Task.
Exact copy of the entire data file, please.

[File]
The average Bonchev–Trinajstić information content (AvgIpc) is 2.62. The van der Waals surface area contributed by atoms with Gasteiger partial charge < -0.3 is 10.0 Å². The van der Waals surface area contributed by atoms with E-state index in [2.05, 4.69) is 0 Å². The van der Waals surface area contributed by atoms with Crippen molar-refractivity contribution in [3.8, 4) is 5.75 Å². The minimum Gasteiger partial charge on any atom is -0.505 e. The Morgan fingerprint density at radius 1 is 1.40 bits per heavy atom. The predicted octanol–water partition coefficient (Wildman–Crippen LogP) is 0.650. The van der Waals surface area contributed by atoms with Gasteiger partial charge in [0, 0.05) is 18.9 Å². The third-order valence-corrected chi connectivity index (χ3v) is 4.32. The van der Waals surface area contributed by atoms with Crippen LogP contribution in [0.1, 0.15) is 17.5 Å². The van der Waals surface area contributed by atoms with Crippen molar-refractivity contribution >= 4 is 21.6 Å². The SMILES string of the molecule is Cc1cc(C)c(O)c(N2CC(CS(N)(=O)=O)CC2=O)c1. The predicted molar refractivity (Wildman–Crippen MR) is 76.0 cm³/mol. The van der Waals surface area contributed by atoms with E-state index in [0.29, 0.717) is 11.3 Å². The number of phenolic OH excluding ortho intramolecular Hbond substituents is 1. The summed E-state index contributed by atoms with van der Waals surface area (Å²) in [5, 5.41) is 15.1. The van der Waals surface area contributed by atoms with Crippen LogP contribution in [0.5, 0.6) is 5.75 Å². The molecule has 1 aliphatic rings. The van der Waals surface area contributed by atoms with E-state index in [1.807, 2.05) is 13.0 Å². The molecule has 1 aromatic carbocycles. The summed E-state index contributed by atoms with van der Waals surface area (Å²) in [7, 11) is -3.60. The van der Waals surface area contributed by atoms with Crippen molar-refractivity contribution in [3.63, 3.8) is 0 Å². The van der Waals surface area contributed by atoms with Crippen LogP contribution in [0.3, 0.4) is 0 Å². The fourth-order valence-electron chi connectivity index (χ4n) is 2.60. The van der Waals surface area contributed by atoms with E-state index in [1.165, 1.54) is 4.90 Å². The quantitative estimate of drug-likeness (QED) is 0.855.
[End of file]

The average Bonchev–Trinajstić information content (AvgIpc) is 2.62. The van der Waals surface area contributed by atoms with Gasteiger partial charge < -0.3 is 10.0 Å². The van der Waals surface area contributed by atoms with E-state index in [2.05, 4.69) is 0 Å². The van der Waals surface area contributed by atoms with Crippen molar-refractivity contribution in [3.8, 4) is 5.75 Å². The minimum Gasteiger partial charge on any atom is -0.505 e. The Morgan fingerprint density at radius 1 is 1.40 bits per heavy atom. The predicted octanol–water partition coefficient (Wildman–Crippen LogP) is 0.650. The van der Waals surface area contributed by atoms with Gasteiger partial charge in [0, 0.05) is 18.9 Å². The third-order valence-corrected chi connectivity index (χ3v) is 4.32. The van der Waals surface area contributed by atoms with Crippen LogP contribution in [0.1, 0.15) is 17.5 Å². The van der Waals surface area contributed by atoms with Crippen molar-refractivity contribution >= 4 is 21.6 Å². The SMILES string of the molecule is Cc1cc(C)c(O)c(N2CC(CS(N)(=O)=O)CC2=O)c1. The predicted molar refractivity (Wildman–Crippen MR) is 76.0 cm³/mol. The van der Waals surface area contributed by atoms with E-state index in [0.29, 0.717) is 11.3 Å². The number of phenolic OH excluding ortho intramolecular Hbond substituents is 1. The summed E-state index contributed by atoms with van der Waals surface area (Å²) in [5, 5.41) is 15.1. The van der Waals surface area contributed by atoms with Crippen LogP contribution in [0.5, 0.6) is 5.75 Å². The molecule has 1 aliphatic rings. The van der Waals surface area contributed by atoms with E-state index in [1.807, 2.05) is 13.0 Å². The molecule has 1 aromatic carbocycles. The summed E-state index contributed by atoms with van der Waals surface area (Å²) in [7, 11) is -3.60. The van der Waals surface area contributed by atoms with Crippen molar-refractivity contribution in [3.63, 3.8) is 0 Å². The van der Waals surface area contributed by atoms with Crippen LogP contribution in [0.3, 0.4) is 0 Å². The fourth-order valence-electron chi connectivity index (χ4n) is 2.60. The van der Waals surface area contributed by atoms with E-state index in [1.165, 1.54) is 4.90 Å². The quantitative estimate of drug-likeness (QED) is 0.855.